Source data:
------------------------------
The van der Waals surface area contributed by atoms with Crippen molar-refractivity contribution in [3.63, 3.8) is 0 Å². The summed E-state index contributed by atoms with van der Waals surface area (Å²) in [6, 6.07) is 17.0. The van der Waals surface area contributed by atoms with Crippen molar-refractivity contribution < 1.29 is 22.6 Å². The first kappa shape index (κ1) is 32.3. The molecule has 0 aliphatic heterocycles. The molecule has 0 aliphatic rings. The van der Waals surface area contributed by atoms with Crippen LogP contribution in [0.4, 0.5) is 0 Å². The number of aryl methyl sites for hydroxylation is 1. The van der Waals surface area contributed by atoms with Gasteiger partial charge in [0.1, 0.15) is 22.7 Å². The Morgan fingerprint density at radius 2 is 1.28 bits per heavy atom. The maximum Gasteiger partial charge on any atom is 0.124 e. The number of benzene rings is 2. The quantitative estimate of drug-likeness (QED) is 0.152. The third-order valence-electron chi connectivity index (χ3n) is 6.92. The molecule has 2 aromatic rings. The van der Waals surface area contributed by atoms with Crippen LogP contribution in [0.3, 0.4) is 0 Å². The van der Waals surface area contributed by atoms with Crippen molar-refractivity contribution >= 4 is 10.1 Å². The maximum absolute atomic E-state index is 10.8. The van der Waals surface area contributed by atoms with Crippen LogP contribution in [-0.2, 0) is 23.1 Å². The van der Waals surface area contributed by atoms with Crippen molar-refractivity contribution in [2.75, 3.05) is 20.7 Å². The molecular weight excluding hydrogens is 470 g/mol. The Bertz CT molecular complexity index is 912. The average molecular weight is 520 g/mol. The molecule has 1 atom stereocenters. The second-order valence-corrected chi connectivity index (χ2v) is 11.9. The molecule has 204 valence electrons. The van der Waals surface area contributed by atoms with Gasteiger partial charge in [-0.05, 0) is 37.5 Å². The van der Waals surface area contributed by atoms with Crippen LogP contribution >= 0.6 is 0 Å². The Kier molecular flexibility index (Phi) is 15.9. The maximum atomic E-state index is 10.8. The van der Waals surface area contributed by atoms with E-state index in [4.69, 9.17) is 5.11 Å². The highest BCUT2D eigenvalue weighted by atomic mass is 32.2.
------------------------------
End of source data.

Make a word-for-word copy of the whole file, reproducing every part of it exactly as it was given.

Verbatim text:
The van der Waals surface area contributed by atoms with Crippen molar-refractivity contribution in [3.63, 3.8) is 0 Å². The summed E-state index contributed by atoms with van der Waals surface area (Å²) in [6, 6.07) is 17.0. The van der Waals surface area contributed by atoms with Crippen molar-refractivity contribution < 1.29 is 22.6 Å². The first kappa shape index (κ1) is 32.3. The molecule has 0 aliphatic heterocycles. The molecule has 0 aliphatic rings. The van der Waals surface area contributed by atoms with Crippen LogP contribution in [0.4, 0.5) is 0 Å². The number of aryl methyl sites for hydroxylation is 1. The van der Waals surface area contributed by atoms with Gasteiger partial charge in [0.1, 0.15) is 22.7 Å². The Morgan fingerprint density at radius 2 is 1.28 bits per heavy atom. The maximum Gasteiger partial charge on any atom is 0.124 e. The number of benzene rings is 2. The quantitative estimate of drug-likeness (QED) is 0.152. The third-order valence-electron chi connectivity index (χ3n) is 6.92. The molecule has 2 aromatic rings. The van der Waals surface area contributed by atoms with Crippen LogP contribution in [0.3, 0.4) is 0 Å². The van der Waals surface area contributed by atoms with Crippen molar-refractivity contribution >= 4 is 10.1 Å². The maximum absolute atomic E-state index is 10.8. The van der Waals surface area contributed by atoms with Crippen LogP contribution in [-0.2, 0) is 23.1 Å². The van der Waals surface area contributed by atoms with Crippen molar-refractivity contribution in [2.75, 3.05) is 20.7 Å². The molecular weight excluding hydrogens is 470 g/mol. The Bertz CT molecular complexity index is 912. The average molecular weight is 520 g/mol. The molecule has 1 atom stereocenters. The second-order valence-corrected chi connectivity index (χ2v) is 11.9. The molecule has 204 valence electrons. The van der Waals surface area contributed by atoms with Gasteiger partial charge in [-0.05, 0) is 37.5 Å². The van der Waals surface area contributed by atoms with Crippen LogP contribution >= 0.6 is 0 Å². The Kier molecular flexibility index (Phi) is 15.9. The maximum atomic E-state index is 10.8. The van der Waals surface area contributed by atoms with E-state index in [4.69, 9.17) is 5.11 Å². The highest BCUT2D eigenvalue weighted by atomic mass is 32.2.